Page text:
I’m now 29, and this happens every single damn day, and to be honest I’m so tired of it. The examples below are things I’ve heard about someone else or have been said to me, and this doesn’t even touch the surface.

  • You can’t swim? You must be black.
  • What do you mean you don’t like chicken? You can’t possibly be black.
  • Pick him to run the relay race, he’s black so he can run fast.
  • Can you believe he likes Take That? He’s so white.
  • You’ve never smoked? Not even tried one puff? C’mon you must have tried weed – How can you possibly be black?
  • You speak so white when you’re on the phone to work.
  • You have a degree? That’s the white in you.

Read those examples again, and you’ll start to realise that all of the pessemistic comments are associated with how black you are, and a comment on success is associated with how white you are. Don’t be fooled either, these comments come from people on both sides, frequently.

Through my life so far, I’ve noticed that the ‘black’ traits seemed to be commented on more when I was younger in comparison to ‘white’ traits that people seem to comment on more frequently now that I’m fulfilling a rather successful career.

Why do we attribute success to being ‘white’, and what is it about a ‘black’ trait that means you’re any less successful?

I don’t have the answer to this question, but this is something that is alive and kicking in society, and mixed raced people receive double the amount of stereotypes when it comes to traits.

I promised I’d stay politically neutral, and it doesn’t matter whether you agree or disagree with their policies, it is fundamentally wrong to see so many trolls online claiming that Sajid David, Priti Patel, Rishi Sunak, and Sadiq Khan are (what’s referred to as) coconuts. I will not comment on my views on these individuals either way, but even more shockingly is that these comments come mostly from people of colour!

We can’t expect equality if people of colour decide when racism is acceptable. If it’s demeaning and it’s in context of skin colour, it is racism. Most importantly, you can’t say it just because you’re the same colour either.

There will be some people of colour that are angry with me for this, but I don’t care. I’m sitting here trying to make for a better world for my family where barely a day goes by without us thinking about the fact that we’re different. I simply cannot claim that it’s not OK for my white friend to say this but it’s OK for my black friend.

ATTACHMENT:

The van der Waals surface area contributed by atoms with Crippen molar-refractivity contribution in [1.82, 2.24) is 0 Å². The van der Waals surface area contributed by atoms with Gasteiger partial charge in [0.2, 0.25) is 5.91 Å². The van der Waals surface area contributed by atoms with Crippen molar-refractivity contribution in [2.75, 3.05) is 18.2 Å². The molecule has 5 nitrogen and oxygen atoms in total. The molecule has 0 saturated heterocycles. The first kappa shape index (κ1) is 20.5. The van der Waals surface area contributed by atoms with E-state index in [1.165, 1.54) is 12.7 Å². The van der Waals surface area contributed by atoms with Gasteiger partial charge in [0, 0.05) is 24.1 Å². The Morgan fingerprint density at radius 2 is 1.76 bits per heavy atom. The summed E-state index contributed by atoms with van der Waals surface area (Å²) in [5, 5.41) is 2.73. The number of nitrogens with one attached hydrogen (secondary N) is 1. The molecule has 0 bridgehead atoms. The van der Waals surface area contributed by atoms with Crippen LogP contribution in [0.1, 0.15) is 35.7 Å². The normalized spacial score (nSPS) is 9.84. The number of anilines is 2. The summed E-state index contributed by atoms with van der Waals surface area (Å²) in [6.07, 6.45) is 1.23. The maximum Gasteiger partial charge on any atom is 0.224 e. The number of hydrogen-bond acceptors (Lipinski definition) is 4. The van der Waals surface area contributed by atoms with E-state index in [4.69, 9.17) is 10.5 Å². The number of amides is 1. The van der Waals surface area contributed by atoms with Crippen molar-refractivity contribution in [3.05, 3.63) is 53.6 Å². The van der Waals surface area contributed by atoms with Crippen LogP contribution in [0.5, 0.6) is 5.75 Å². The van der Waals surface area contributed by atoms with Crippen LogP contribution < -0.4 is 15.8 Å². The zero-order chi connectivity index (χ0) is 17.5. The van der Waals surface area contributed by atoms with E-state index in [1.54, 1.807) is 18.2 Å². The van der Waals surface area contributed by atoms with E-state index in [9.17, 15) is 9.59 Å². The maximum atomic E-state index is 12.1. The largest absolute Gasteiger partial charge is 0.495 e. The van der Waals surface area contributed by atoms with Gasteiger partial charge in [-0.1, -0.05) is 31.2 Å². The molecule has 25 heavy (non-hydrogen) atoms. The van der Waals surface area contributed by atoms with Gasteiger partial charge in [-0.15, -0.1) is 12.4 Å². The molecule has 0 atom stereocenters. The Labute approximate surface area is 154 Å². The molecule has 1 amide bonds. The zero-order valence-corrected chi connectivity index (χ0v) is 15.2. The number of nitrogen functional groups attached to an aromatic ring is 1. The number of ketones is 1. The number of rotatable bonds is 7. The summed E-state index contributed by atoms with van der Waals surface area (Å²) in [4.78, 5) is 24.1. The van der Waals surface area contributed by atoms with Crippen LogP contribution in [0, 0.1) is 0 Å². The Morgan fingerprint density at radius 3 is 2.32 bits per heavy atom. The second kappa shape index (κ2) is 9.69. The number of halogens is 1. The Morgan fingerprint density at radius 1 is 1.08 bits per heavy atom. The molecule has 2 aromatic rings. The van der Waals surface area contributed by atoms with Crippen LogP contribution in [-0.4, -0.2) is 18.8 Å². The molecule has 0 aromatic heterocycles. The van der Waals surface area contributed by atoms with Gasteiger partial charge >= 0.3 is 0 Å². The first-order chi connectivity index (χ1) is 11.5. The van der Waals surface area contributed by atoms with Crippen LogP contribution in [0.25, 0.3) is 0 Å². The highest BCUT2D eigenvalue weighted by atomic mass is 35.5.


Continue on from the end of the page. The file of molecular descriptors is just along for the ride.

I’m a Hypocrite

The other promise I made is to be completely honest and open, and with that, I am completely hypocritical on this subject.

One of the reasons I started this blog is to reflect and learn on my own experiences. In my own mind, it is perfectly acceptable to classify my own traits as white & black. I don’t know why, it’s just something I’ve always done. I consider my work life ‘white’ and my home life ‘black’.

This isn’t right, and I am no better or worse of a person because of a particular trait – I shouldn’t have two different buckets for all of my traits, I shouldn’t have (what is effectively) two personalities, and neither should you.

If a white friend doesn’t like chicken, everyone agrees or disagrees whether they like chicken and move on, and not a single person around the table discusses where they land on the ‘white’ scale. Likewise, Anguilla doesn’t have a barometer on how likely their fully black residents are, or are not, likely to meet the Queen.

When you say it like this it all sounds so ridiculous, and almost childish, so why do we accept it when the person is a different race?

What I would love to know is whether I’m truly accepting the classification of having white & black traits, or whether I accept this because there is a reference most days of the week and it’s just ‘normal’ for me.

I don’t think I’ll ever know, and logic would dictate that I should feel accepted in both societies, yet somehow, I feel the complete opposite in both.